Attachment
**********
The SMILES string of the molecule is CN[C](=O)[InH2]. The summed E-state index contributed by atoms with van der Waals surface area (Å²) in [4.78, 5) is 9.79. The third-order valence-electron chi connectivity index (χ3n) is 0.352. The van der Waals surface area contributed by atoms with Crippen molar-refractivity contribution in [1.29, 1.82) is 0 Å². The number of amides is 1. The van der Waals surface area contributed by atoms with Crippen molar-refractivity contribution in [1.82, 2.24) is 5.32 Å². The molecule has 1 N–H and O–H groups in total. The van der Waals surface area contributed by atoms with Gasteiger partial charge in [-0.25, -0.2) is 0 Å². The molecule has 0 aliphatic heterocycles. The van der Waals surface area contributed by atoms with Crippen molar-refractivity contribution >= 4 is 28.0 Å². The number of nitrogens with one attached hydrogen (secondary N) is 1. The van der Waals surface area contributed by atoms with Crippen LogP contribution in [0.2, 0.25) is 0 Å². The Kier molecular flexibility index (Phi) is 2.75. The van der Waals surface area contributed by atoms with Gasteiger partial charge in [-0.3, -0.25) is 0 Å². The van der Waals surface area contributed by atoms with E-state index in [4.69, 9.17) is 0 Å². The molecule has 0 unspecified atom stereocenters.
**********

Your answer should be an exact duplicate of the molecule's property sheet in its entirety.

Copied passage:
The SMILES string of the molecule is CN[C](=O)[InH2]. The summed E-state index contributed by atoms with van der Waals surface area (Å²) in [4.78, 5) is 9.79. The third-order valence-electron chi connectivity index (χ3n) is 0.352. The van der Waals surface area contributed by atoms with Crippen molar-refractivity contribution in [1.29, 1.82) is 0 Å². The number of amides is 1. The van der Waals surface area contributed by atoms with Crippen molar-refractivity contribution in [1.82, 2.24) is 5.32 Å². The molecule has 1 N–H and O–H groups in total. The van der Waals surface area contributed by atoms with Gasteiger partial charge in [-0.25, -0.2) is 0 Å². The molecule has 0 aliphatic heterocycles. The van der Waals surface area contributed by atoms with Crippen molar-refractivity contribution >= 4 is 28.0 Å². The number of nitrogens with one attached hydrogen (secondary N) is 1. The van der Waals surface area contributed by atoms with Crippen LogP contribution in [0.2, 0.25) is 0 Å². The Kier molecular flexibility index (Phi) is 2.75. The van der Waals surface area contributed by atoms with Gasteiger partial charge in [-0.3, -0.25) is 0 Å². The van der Waals surface area contributed by atoms with E-state index in [4.69, 9.17) is 0 Å². The molecule has 0 unspecified atom stereocenters.